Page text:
Ethnic Diversity, Property Rights and Natural Resources
Countries rich in natural resources constitute both development failures and successes depending on their underlying socioeconomic fundamentals. Recent empirical evidence and theoretical work provide support for a resource-curse hypothesis based on ethnic fractionalization. There is also increasing empirical evidence suggesting that ethnic heterogeneity based on polarization is a strong deterrent of economic growth. In this paper, we explore the interlinkages between natural resource abundance and both measures of ethnic heterogeneity. In a two–simultaneous equation system, we assess the effects of fractionalization and polarization on property-rights protection, and thereby on growth, both directly as well as in interaction with our resource-abundance proxy. We find that ethnic polarization is more likely to have a direct negative impact on the effectiveness of property rights in a resource-rich context, which as we explain may suggest that different ethnic groups treat the contestable resource base as a semi-public good.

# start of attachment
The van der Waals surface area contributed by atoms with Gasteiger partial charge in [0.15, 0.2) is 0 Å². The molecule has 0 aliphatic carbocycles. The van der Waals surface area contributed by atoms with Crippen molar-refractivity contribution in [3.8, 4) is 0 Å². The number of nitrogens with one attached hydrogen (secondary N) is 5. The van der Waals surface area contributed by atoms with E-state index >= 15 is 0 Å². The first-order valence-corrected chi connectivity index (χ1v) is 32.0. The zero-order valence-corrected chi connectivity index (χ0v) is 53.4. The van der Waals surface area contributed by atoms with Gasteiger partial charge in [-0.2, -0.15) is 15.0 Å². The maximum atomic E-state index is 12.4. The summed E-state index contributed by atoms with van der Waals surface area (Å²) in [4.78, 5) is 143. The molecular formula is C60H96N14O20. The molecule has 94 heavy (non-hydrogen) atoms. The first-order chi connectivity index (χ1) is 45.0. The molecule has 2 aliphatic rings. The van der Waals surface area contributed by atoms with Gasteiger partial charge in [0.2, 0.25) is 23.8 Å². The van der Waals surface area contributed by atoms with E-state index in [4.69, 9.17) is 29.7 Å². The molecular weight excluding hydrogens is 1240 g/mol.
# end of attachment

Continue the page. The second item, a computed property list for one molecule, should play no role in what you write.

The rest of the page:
Baggio, J.A., & Papyrakis, E. (2010). Ethnic Diversity, Property Rights and Natural Resources. The Developing Economies, 48(4), 473-495.